DEMPSTER, TimmAs, a professor famous for his learning, and a miscellaneous and voluminous writer, was born at Muiresk, in Aberdeenshire, about the year 1839. What the rank or condition of his family was, is unknown; we know, however, that he studied at Cambridge. and that when he went to France, which he did while yet young, in order to perfect his education, he represented himself as a man of family, and as the possessor of an estate. At Paris, he obtained a professorship in the college of Beauvais, where tie manifested a very quarrelsome temper, engaging, it is said, almost daily in some brawl. One of these unseemly disturbances having to retreat to England. To France, however, he again returned, bringing with him a wife, whom he had married while in England, and who was very beautiful. Crossing the Alps, he obtained a see, and professorship at Pisa, drawing a handsome salary for his labors. Here, however. the infidelities of his wife marred his peace; and he removed to Bologna, where he became professor of belles-lettres, and where his wife completed her shame by eloping with "one or more" of his students. Poor D. seems to have been fond of this wanton,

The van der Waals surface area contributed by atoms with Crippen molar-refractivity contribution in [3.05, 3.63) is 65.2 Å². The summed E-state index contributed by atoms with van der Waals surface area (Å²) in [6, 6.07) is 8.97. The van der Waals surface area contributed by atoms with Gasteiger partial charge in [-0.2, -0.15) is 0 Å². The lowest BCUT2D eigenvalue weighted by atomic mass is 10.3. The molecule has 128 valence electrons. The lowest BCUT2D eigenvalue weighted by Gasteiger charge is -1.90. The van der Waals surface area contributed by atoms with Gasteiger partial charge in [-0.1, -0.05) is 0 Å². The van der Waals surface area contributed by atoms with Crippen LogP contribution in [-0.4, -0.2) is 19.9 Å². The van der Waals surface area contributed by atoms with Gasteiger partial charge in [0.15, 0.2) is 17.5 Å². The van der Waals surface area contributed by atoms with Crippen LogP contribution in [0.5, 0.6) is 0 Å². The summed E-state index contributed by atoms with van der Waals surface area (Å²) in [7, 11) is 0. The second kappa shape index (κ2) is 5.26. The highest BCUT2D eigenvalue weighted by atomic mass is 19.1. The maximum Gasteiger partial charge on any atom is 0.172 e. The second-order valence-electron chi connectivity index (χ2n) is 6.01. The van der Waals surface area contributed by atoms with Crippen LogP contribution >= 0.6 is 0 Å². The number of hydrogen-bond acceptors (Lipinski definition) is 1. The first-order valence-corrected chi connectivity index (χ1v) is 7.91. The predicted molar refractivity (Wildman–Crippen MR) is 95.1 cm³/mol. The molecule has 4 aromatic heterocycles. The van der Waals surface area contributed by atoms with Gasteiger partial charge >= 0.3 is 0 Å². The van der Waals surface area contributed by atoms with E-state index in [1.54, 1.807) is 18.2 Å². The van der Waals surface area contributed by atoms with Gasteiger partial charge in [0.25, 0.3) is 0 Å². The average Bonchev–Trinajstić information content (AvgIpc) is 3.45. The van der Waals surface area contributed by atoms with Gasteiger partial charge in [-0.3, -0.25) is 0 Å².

for he took the trouble ofattempting the capture of the fugitives. He failed; and died at Butri, near Bologna, 6th Sept., 1625.
D. is the author of numerous treatises, among which may be mentioned the Ilistoria Eeelesiastira Gentis Seotornm—a work in which his desire to magnify the merits of his country often induced him to forge the names of persons and books that never existed. and to unscrupulously claim as Scotehmen, writers whose birthplace was doubtful, or who were known to be natives of England, Wales, Ireland, and even France and Ger many; but nevertheless, in 'spite of its defects, it is justly reckoned a valuable and erudite peformance. It was reprinted for the Batinatyne club in 1829.